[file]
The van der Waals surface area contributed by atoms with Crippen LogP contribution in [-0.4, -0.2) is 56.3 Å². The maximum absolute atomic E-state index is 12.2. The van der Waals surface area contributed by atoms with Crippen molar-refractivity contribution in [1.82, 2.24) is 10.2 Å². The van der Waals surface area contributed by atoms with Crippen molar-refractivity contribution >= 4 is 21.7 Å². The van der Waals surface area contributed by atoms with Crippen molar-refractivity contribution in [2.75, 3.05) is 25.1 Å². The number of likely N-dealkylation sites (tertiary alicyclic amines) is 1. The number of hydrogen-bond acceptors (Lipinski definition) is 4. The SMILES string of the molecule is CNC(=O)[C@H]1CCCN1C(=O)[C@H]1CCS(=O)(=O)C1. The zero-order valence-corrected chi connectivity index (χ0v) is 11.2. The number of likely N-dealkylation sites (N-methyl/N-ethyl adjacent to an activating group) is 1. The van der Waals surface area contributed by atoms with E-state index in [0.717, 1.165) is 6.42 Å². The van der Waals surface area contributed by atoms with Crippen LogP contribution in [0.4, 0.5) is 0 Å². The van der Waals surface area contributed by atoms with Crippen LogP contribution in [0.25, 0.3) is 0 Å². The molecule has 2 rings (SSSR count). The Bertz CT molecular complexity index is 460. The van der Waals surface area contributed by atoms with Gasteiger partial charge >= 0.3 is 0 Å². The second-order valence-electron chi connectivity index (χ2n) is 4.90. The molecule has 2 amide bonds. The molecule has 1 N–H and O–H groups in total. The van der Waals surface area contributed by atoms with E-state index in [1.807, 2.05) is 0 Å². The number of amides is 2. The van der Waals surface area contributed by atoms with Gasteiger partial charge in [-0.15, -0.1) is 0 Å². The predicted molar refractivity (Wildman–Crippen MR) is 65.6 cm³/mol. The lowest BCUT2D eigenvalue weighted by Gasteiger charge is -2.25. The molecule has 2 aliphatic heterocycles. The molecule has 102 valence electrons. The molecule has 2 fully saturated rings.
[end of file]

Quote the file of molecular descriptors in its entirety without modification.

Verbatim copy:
The van der Waals surface area contributed by atoms with Crippen LogP contribution in [-0.4, -0.2) is 56.3 Å². The maximum absolute atomic E-state index is 12.2. The van der Waals surface area contributed by atoms with Crippen molar-refractivity contribution in [1.82, 2.24) is 10.2 Å². The van der Waals surface area contributed by atoms with Crippen molar-refractivity contribution >= 4 is 21.7 Å². The van der Waals surface area contributed by atoms with Crippen molar-refractivity contribution in [2.75, 3.05) is 25.1 Å². The number of likely N-dealkylation sites (tertiary alicyclic amines) is 1. The number of hydrogen-bond acceptors (Lipinski definition) is 4. The SMILES string of the molecule is CNC(=O)[C@H]1CCCN1C(=O)[C@H]1CCS(=O)(=O)C1. The zero-order valence-corrected chi connectivity index (χ0v) is 11.2. The number of likely N-dealkylation sites (N-methyl/N-ethyl adjacent to an activating group) is 1. The van der Waals surface area contributed by atoms with E-state index in [0.717, 1.165) is 6.42 Å². The van der Waals surface area contributed by atoms with Crippen LogP contribution in [0.4, 0.5) is 0 Å². The van der Waals surface area contributed by atoms with Crippen LogP contribution in [0.25, 0.3) is 0 Å². The molecule has 2 rings (SSSR count). The Bertz CT molecular complexity index is 460. The van der Waals surface area contributed by atoms with Gasteiger partial charge >= 0.3 is 0 Å². The second-order valence-electron chi connectivity index (χ2n) is 4.90. The molecule has 2 amide bonds. The molecule has 1 N–H and O–H groups in total. The van der Waals surface area contributed by atoms with E-state index in [1.807, 2.05) is 0 Å². The number of amides is 2. The van der Waals surface area contributed by atoms with Gasteiger partial charge in [-0.15, -0.1) is 0 Å². The predicted molar refractivity (Wildman–Crippen MR) is 65.6 cm³/mol. The lowest BCUT2D eigenvalue weighted by Gasteiger charge is -2.25. The molecule has 2 aliphatic heterocycles. The molecule has 102 valence electrons. The molecule has 2 fully saturated rings.